In Super Starr Int’l, LLC v. Fresh Tex Produce, LLC, a Texas entity that distributes produce throughout the United States filed suit against another Texas entity that imports foreign grown produce into the United States and other related entities for a variety of claims arising from the defendants’ attempts to distribute produce without the plaintiff. No. 13-16-00663-CV, 2017 Tex. App. LEXIS 6801 (Tex. App.—Corpus Christi July 20, 2017, no pet. history). The plaintiff’s claims included breach of various agreements, breach of fiduciary duty, misappropriation of trade secrets, and aiding and abetting breach of fiduciary duty. The plaintiff sought and obtained a temporary injunction that precluded the defendants from distributing the produce and other relief, including an order to preserve electronic evidence. The defendants appealed.
The court of appeals reversed and rendered in part and remanded in part. “To obtain a temporary injunction, the applicant must plead and prove three elements: (1) a cause of action; (2) a probable right to relief; and (3) a probable, imminent, and irreparable injury in the interim.” Id. The court first analyzed the plaintiff’s claim that the plaintiff was really a partnership because the parties used the term “partner” in various contexts. The court held that it was solely a limited liability company due to the Texas Business Organizations Code and the wording of the LLC agreement:
The “term ‘partner’ is regularly used in common vernacular and may be used in a variety of ways,” and “[r]eferring to . . . a ‘partner’ in a colloquial sense is not legally sufficient evidence of expression of intent to form a business partnership.” Here, the context in which the statements were made establishes that the parties’ use of the term “partner” was colloquial, not legal. Absent something more, we conclude that the Distributor presented no evidence that conclusively negates the plain text of the business organizations code and the operating agreements, both of which require us to determine as a matter of law that the LLC was solely a limited liability company, not a partnership
The court then held that the plaintiff’s breach of fiduciary duty claim was preempted by its trade secret claim:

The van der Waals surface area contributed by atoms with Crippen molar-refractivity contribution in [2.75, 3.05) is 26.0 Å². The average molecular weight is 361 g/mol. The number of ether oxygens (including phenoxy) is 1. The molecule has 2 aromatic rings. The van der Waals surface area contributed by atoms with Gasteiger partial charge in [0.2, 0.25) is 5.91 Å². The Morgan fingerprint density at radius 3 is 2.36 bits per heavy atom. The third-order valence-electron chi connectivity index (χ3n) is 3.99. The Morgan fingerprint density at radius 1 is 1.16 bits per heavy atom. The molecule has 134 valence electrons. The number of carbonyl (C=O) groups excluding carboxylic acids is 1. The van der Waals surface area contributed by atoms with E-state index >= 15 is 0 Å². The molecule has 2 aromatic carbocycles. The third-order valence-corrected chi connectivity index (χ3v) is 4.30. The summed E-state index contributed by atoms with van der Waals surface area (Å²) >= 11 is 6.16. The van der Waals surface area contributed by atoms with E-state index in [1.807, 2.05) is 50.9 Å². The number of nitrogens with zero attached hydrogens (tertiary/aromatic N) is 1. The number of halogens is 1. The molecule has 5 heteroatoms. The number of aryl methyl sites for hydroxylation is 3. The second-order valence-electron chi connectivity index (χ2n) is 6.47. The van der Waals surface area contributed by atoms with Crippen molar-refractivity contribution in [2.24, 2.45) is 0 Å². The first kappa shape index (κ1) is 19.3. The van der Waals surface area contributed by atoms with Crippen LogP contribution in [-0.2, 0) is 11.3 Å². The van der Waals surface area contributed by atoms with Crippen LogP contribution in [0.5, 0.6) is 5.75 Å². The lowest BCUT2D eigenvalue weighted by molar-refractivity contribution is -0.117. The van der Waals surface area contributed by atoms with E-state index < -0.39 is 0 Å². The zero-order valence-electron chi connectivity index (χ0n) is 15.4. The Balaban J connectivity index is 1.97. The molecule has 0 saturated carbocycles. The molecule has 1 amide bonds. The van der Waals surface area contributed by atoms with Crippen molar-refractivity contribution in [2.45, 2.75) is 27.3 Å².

The gravamen of the Distributor’s breach of fiduciary duty claim duplicates its claim based on the Texas Uniform Trade Secrets Act. . . The Texas Uniform Trade Secrets Act generally “displaces conflicting tort, restitutionary, and other law of this state providing civil remedies for misappropriation of a trade secret.” . . . Where a claim is based on a misappropriation of a trade secret, then it is preempted by the Texas Uniform Trade Secrets Act. In this case, the Distributor’s breach of fiduciary duty claim duplicates its alleged violation of the Texas Uniform Trade Secrets Act. Appellants could not “divert [the LLC’s] accounts and business” or “solicit [the LLC’s] accounts and employees” without the use of alleged trade secrets. Accordingly, the preemption provision in the Texas Uniform Trade Secrets Act precludes the Distributor’s breach of fiduciary duty claim from serving as a basis for temporary injunctive relief.
The court then reviewed the plaintiff’s aiding and abetting breach of fiduciary duty claim and held that same could not survive without an underlying breach of fiduciary duty claim: “Generally, when a breach of fiduciary duty claim fails, so should an aiding and abetting in the breach of fiduciary duty claim, to the extent one exists in Texas.” Id. The court held that there was not a showing of a probable right of recovery regarding these claims.
Finally, the temporary injunction order prohibited the defendants from: “Destroying, deleting, erasing, losing, hiding, altering, or modifying in any manner the electronic information, including emails, text messages, recordings, and other communications involving or mentioning [the Importer], [the Grower], [the LLC], [the Distributor] or any of its principals or employees, or accounts which have done business through [the LLC].” Id. The court held that this relief should be reversed because “the Distributor presented no evidence or argument of a probable, imminent, and irreparable injury in the interim stemming from the acts restrained in Restriction 8.” Id.